:owl: Harry Potter and the Sorcerer's Stone

- 1 min

"It takes a great deal of bravery to stand up to our enemies, but just as much to stand up to our friends."

─ Albus Dumbledore to Neville Longbottom


Harry Potter is one of those sagas with which our generation has grown up, and many of us remember even the smallest dialogues with an astounding precission. It has taken so long to bring it to Literary Braids because, for such a short book, the braid was incredibly long! The characters are explicitly referred to very frequently, and that makes the interactions add up and up. This made it necessary to represent a reduced version of the braid (more on this in an upcoming post!). For comparison, below I leave the unreduced braid of the same book:


As you may realize, the amount of interactions has been greatly reduced, but the basic structure of the story stays basically the same.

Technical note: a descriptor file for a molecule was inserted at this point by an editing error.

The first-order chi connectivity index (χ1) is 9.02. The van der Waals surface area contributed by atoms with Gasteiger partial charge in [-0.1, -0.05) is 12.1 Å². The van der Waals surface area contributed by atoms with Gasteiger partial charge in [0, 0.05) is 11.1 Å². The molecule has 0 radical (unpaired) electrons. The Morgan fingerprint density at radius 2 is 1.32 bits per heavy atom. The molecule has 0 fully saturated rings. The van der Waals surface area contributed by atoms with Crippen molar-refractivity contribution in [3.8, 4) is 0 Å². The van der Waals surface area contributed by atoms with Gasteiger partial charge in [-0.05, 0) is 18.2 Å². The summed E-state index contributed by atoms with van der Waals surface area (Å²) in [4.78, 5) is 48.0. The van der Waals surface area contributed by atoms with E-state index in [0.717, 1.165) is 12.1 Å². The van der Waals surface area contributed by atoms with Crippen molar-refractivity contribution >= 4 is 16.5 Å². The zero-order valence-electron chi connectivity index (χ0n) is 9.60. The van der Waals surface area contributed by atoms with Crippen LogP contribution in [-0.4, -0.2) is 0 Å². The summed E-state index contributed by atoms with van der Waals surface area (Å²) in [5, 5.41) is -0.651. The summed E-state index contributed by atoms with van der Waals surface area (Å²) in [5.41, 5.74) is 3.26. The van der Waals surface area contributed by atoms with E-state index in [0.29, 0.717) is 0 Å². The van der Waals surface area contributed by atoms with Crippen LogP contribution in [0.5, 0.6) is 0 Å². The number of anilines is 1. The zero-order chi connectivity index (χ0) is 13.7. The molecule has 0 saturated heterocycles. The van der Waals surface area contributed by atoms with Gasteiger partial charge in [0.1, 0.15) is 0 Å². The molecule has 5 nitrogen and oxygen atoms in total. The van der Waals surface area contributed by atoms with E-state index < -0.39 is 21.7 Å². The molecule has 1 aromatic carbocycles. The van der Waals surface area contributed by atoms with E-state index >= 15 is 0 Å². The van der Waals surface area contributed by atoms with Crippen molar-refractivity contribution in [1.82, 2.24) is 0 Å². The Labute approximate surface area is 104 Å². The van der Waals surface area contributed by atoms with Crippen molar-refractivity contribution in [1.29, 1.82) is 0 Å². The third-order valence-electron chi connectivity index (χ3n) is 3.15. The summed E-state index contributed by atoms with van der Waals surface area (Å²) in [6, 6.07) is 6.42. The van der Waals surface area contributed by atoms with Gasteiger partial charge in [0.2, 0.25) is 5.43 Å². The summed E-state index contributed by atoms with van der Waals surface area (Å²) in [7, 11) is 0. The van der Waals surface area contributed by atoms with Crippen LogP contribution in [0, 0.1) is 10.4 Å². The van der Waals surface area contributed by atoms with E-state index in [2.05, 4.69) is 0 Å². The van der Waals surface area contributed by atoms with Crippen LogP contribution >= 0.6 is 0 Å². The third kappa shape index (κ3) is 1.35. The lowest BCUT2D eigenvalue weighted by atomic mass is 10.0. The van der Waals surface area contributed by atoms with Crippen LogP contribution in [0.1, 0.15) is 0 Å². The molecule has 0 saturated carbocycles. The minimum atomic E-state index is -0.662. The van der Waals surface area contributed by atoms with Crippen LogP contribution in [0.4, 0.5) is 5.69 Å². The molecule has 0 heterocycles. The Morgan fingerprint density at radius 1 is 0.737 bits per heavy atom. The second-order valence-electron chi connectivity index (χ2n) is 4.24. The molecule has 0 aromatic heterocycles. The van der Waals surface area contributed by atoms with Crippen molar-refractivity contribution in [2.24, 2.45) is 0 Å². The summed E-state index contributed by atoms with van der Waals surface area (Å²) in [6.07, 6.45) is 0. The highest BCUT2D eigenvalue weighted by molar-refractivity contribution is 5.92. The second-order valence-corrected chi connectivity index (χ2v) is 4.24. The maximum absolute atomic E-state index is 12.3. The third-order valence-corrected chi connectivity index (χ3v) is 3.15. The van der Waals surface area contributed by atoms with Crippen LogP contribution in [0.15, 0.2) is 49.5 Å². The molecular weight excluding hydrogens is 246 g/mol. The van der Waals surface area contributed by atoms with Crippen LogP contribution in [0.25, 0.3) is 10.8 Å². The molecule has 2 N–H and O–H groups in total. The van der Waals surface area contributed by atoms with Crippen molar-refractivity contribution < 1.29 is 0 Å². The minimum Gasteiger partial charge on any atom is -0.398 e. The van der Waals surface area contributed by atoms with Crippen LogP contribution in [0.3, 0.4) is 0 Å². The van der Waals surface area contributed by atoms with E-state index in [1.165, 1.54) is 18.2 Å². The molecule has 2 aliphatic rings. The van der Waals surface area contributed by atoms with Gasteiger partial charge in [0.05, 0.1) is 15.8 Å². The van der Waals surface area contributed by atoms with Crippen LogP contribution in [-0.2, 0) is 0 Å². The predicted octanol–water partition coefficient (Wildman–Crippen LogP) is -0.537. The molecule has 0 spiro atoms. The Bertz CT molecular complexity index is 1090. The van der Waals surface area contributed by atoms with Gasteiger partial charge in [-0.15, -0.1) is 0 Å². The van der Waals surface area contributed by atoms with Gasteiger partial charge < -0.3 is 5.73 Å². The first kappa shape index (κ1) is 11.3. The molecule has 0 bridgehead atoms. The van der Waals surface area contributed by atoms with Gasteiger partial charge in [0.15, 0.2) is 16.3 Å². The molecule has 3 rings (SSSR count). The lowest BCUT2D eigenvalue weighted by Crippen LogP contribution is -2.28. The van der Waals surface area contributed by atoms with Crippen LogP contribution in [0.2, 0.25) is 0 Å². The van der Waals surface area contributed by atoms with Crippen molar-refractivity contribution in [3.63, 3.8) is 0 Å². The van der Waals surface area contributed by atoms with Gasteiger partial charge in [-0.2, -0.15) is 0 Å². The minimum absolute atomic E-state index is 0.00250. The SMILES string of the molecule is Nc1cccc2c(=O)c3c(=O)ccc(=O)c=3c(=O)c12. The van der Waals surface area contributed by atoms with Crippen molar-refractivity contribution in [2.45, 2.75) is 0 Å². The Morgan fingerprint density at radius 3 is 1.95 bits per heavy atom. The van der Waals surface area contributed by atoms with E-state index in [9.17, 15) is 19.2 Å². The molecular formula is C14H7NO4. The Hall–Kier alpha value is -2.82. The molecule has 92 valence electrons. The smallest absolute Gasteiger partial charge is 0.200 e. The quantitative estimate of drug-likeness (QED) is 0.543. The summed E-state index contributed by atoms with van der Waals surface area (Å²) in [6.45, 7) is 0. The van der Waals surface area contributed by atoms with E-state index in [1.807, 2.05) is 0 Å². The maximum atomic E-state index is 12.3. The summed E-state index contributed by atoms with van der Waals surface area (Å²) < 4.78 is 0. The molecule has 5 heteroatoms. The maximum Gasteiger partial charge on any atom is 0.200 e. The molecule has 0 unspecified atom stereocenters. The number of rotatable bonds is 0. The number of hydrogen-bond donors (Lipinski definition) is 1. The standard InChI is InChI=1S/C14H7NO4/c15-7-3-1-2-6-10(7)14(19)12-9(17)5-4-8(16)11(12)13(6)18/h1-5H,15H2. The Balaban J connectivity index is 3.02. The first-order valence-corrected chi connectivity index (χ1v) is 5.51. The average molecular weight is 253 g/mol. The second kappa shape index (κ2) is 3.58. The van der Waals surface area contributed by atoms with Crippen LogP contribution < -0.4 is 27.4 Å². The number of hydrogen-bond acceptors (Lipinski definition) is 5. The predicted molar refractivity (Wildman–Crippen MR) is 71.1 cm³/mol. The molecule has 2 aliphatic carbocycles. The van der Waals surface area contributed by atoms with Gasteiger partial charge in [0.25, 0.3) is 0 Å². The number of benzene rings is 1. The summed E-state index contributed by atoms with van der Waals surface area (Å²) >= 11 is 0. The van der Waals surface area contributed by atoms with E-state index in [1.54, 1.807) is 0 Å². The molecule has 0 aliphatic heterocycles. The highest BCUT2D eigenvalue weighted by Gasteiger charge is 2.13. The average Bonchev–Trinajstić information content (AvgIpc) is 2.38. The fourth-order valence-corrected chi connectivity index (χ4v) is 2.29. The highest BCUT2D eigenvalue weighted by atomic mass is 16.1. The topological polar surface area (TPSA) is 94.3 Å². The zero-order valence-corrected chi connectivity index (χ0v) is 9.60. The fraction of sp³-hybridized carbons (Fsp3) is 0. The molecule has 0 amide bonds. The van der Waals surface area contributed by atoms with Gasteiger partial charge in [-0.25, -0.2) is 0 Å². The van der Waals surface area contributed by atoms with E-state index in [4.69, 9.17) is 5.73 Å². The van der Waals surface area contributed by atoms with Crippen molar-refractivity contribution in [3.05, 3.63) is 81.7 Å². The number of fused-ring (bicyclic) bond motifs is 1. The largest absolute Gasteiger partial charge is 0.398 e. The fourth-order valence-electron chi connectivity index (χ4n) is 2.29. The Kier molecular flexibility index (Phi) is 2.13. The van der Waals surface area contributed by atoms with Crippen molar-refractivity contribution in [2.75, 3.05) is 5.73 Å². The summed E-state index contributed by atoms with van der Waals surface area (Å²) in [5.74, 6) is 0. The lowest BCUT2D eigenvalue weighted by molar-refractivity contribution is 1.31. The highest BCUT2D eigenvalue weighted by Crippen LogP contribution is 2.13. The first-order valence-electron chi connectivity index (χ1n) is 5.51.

If we start following the braid from the beginning, we will first attend to Harry’s arrival to Private Drive and his traumatized childhood with the Dursleys. After half a turn Hagrid comes and start telling him about the wizards’ world, which lasts for another half a turn. Next, Harry meets Ron and Hermione in the Hogwarts Express, which starts a bond that will last throughout the whole braid (and beyond).


As usual, the grid gathers the summary of the interactions between the main characters. A first surprise is that the Harry-Ron interactions almost double Harry-Hermione ones. Ron also has a lot more of encounters with Malfoy than Hermione, but she interacts more with Snape than he. The Dursleys also play an important role in this book, interacting a lot with Harry and between themselves.

So long for this week’s braid. You can always find more at Literary Braid’s Twitter and Instagram.

Ismael Medina

Ismael Medina

Math and books and code

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